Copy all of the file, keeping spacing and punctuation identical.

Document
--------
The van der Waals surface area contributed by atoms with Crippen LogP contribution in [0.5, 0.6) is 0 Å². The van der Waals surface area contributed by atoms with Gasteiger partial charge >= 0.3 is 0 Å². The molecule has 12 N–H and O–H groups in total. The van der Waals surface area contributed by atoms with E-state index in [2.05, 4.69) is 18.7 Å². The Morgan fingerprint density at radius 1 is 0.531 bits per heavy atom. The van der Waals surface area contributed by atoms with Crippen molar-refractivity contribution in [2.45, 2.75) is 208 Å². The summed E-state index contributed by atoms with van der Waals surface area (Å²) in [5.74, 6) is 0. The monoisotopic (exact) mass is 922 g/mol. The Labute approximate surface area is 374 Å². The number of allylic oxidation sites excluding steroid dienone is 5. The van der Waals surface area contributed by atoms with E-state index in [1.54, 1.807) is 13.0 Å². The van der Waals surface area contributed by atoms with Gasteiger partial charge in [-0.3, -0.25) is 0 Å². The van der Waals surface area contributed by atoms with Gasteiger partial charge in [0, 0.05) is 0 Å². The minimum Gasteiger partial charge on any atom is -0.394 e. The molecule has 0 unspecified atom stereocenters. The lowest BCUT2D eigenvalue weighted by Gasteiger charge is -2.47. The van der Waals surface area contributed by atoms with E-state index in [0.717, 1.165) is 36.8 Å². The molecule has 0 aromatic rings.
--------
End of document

The van der Waals surface area contributed by atoms with Crippen LogP contribution in [0.5, 0.6) is 0 Å². The van der Waals surface area contributed by atoms with Gasteiger partial charge >= 0.3 is 0 Å². The molecule has 12 N–H and O–H groups in total. The van der Waals surface area contributed by atoms with E-state index in [2.05, 4.69) is 18.7 Å². The Morgan fingerprint density at radius 1 is 0.531 bits per heavy atom. The van der Waals surface area contributed by atoms with Crippen molar-refractivity contribution in [2.45, 2.75) is 208 Å². The summed E-state index contributed by atoms with van der Waals surface area (Å²) in [5.74, 6) is 0. The monoisotopic (exact) mass is 922 g/mol. The Labute approximate surface area is 374 Å². The number of allylic oxidation sites excluding steroid dienone is 5. The van der Waals surface area contributed by atoms with E-state index in [1.54, 1.807) is 13.0 Å². The van der Waals surface area contributed by atoms with Gasteiger partial charge in [-0.3, -0.25) is 0 Å². The van der Waals surface area contributed by atoms with Gasteiger partial charge in [0, 0.05) is 0 Å². The minimum Gasteiger partial charge on any atom is -0.394 e. The molecule has 0 unspecified atom stereocenters. The lowest BCUT2D eigenvalue weighted by Gasteiger charge is -2.47. The van der Waals surface area contributed by atoms with E-state index in [0.717, 1.165) is 36.8 Å². The molecule has 0 aromatic rings.